In 2009, the State of California made it more difficult for cities to lower speed limits. City traffic engineers can authorize a reduction in the speed limit on a particular street if there is a study that documents how the reduction was required to address factors that are not "readily apparent" to drivers. For example, if the 85th percentile speed is measured to be 37 mph, the speed limit can only be reduced to 35 mph unless a study shows specific “objective factors” indicating a need to reduce it to 30 mph. “Objective factors” typically means a history of collisions, although pedestrian and bicyclist safety are explicitly noted as considerations. As of 2021, there are state legislative efforts underway to give cities more latitude in setting lower speed limits: Assembly Bill 43 would to allow for slower speeds on Oakland high injury corridors; more information.

As elsewhere in California, if a speed limit is not marked, the default speed limit is 25 mph. This is the case on most residential streets in Oakland. (For a list of speed limits on particular streets, see the Oakland Municipal Code.) The vast majority of Oakland’s streets have speed limits of 35mph or less.

12. When a new bikeway is installed, will there be an education component?

For larger projects, extensive community outreach is performed. For smaller projects, the City mails an educational brochure to all addresses within one block of the project area. The City does not perform other educational activities when implementing bikeway projects. “Street Skills” courses focusing on urban bicycling skills are offered by Bike East Bay. The City strongly encourages all bicyclists to take this course and has allocated $100,000 in state Transportation Development Act Article 3 bicycle/pedestrian grant funds for this purpose, a series of $25,000 allocations, starting in July 2013.

13. What are "separated bike lanes" (also known as “protected bike lanes” or "cycle tracks")? What is the City's plan to build separated bike lanes?

A "separated bike lane" is a type of bike lane that puts bicyclists next to the sidewalk with a physical barrier separating bicyclists from motorists. The barrier may consist of traffic islands, parked cars, or surface-mounted treatments like flexible posts or wheel stops. Separated bike lanes are also known as “protected bike lanes” or “cycle tracks.” Separated bike lanes are common in some countries (notably Denmark and Holland), and they are becoming more common in U.S. cities.

Separated bike lanes have been demonstrated to increase the number of people choosing to bicycle, and to attract bicyclists from a broader demographic range (age, gender, etc.) than bike lanes adjacent to travel lanes and marked only by stripes (e.g., basic bike lanes, buffered bike lanes). For this reason, Oakland’s 2019 Bicycle Plan proposes 52 miles of separated bike lanes as part of a 343-mile bikeway network. See typical cross-sections for various width scenarios.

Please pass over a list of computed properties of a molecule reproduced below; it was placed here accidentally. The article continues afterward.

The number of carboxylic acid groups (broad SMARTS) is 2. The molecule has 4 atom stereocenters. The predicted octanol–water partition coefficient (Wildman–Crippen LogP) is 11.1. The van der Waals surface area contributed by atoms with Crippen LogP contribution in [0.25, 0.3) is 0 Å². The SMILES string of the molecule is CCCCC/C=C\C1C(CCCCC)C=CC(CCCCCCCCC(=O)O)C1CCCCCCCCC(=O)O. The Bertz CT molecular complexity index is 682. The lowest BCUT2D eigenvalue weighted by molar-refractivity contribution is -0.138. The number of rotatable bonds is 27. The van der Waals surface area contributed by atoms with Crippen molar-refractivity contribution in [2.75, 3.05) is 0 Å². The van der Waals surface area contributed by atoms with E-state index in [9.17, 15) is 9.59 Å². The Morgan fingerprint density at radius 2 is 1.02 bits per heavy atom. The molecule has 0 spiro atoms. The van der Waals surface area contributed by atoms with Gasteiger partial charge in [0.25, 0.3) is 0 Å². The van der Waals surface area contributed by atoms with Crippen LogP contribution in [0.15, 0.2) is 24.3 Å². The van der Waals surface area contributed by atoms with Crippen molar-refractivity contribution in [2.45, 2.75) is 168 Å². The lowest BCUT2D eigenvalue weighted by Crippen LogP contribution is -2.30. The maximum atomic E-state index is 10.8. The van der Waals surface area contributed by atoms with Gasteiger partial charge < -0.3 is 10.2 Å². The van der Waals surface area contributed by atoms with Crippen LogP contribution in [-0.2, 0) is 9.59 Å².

Compared to basic bike lanes and buffered bike lanes, separated bike lanes are more complicated to design, construct, and maintain. A common misconception is that separated bike lanes can be constructed simply by “swapping” the locations of on-street parking and basic or buffered bike lanes. While a swap may be possible, additional considerations include:

  • Street sweeping: Separated bike lanes need to provide enough width for street sweepers to get in while keeping motorists out. This is challenging because typical street sweepers are larger than most cars. To address this consideration, the City of Oakland acquired a mini street sweeper.
  • Gutter pans and storm drain inlets: Putting bicyclists along the sidewalk means locating the separated bike lane along the gutter. Typical gutters are 2’ wide or 6’ wide, either narrowing the ridable space or creating a bumpier ride. Storm drain inlets typically are 3’ wide, adding a further complication to the ridable width. Replacing gutters and relocating storm drain inlets is possible, but typically cost-prohibitive over the length of a separated bike lane project.
  • ADA access and paratransit: Moving parking away from the curb requires extra effort to ensure accessible parking spaces. This may include breaks in the bike lane separation barrier and curb ramps up to the sidewalk at regular intervals and at ADA parking spaces.
  • Bus stops: It is preferrable to have bus stops moved to bus boarding islands to separate bicyclists and buses. For one-way separated bike lanes, it is possible to have the bus pull into a curbside bus stop. Two-way separated bike lanes require bus boarding islands. Each bus boarding island poses some distinct engineering challenges so as not to exceed allowable slopes for ADA access and to ensure stormwater drains around the island.
  • Parking removal: At intersections and driveways, right-turning motorists may not expect bicyclists who travel more quickly than pedestrians, which creates a potential "right hook" conflict. Separated bike lanes require that parking spaces are removed in advance of most intersections and some driveways so turning drivers and bicyclists can see each other.
  • Fire Code: The California Fire Code requires that streets be sufficiently wide to allow fire truck access: 20’ clear between parked cars and curbs where buildings are <30’ in height. Jurisdictions may adopt an optional appendix that requires 26’ clear where buildings are ≥30’ in height. These clearance requirements may preclude separated bike lanes on narrower streets and on wider streets with raised medians.
  • Traffic signal upgrades: Separated bike lanes may need traffic signal modifications to support new movements by bicyclists or to separate out conflicts between motorists and bicyclists. Examples include a high volume right turn by motorists across a separated bike lane; a left turn for motorists crossing a two-way separated bike lane; and a separated bike lane in the opposite direction on a one-way street.